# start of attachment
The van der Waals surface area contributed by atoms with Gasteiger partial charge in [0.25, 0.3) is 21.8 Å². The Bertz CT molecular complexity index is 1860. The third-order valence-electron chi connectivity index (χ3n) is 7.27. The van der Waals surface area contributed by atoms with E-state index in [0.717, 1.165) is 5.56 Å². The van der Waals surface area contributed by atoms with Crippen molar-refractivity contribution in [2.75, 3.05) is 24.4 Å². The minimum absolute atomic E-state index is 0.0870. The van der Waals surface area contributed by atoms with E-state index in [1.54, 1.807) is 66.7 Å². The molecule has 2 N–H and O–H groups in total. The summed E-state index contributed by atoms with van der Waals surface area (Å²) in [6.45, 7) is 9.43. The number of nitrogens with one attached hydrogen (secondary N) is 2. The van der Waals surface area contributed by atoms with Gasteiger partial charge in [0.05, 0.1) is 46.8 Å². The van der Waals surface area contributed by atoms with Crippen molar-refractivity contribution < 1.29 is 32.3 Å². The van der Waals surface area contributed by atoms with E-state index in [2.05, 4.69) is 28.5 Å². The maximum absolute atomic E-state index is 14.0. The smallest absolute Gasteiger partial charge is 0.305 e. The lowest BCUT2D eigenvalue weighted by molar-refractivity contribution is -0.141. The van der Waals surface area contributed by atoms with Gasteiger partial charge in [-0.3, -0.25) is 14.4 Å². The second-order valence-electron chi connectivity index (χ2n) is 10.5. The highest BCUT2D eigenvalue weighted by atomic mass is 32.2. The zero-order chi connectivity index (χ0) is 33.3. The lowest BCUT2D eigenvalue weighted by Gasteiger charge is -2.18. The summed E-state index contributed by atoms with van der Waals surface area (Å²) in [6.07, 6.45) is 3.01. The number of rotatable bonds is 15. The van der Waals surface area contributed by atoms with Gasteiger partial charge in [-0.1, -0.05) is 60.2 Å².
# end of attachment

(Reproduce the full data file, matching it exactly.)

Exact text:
The van der Waals surface area contributed by atoms with Gasteiger partial charge in [0.25, 0.3) is 21.8 Å². The Bertz CT molecular complexity index is 1860. The third-order valence-electron chi connectivity index (χ3n) is 7.27. The van der Waals surface area contributed by atoms with E-state index in [0.717, 1.165) is 5.56 Å². The van der Waals surface area contributed by atoms with Crippen molar-refractivity contribution in [2.75, 3.05) is 24.4 Å². The minimum absolute atomic E-state index is 0.0870. The van der Waals surface area contributed by atoms with E-state index in [1.54, 1.807) is 66.7 Å². The molecule has 2 N–H and O–H groups in total. The summed E-state index contributed by atoms with van der Waals surface area (Å²) in [6.45, 7) is 9.43. The number of nitrogens with one attached hydrogen (secondary N) is 2. The van der Waals surface area contributed by atoms with Gasteiger partial charge in [0.05, 0.1) is 46.8 Å². The van der Waals surface area contributed by atoms with Crippen molar-refractivity contribution < 1.29 is 32.3 Å². The van der Waals surface area contributed by atoms with E-state index in [2.05, 4.69) is 28.5 Å². The maximum absolute atomic E-state index is 14.0. The smallest absolute Gasteiger partial charge is 0.305 e. The lowest BCUT2D eigenvalue weighted by molar-refractivity contribution is -0.141. The van der Waals surface area contributed by atoms with Gasteiger partial charge in [-0.3, -0.25) is 14.4 Å². The second-order valence-electron chi connectivity index (χ2n) is 10.5. The highest BCUT2D eigenvalue weighted by atomic mass is 32.2. The zero-order chi connectivity index (χ0) is 33.3. The lowest BCUT2D eigenvalue weighted by Gasteiger charge is -2.18. The summed E-state index contributed by atoms with van der Waals surface area (Å²) in [6.07, 6.45) is 3.01. The number of rotatable bonds is 15. The van der Waals surface area contributed by atoms with Gasteiger partial charge in [-0.1, -0.05) is 60.2 Å².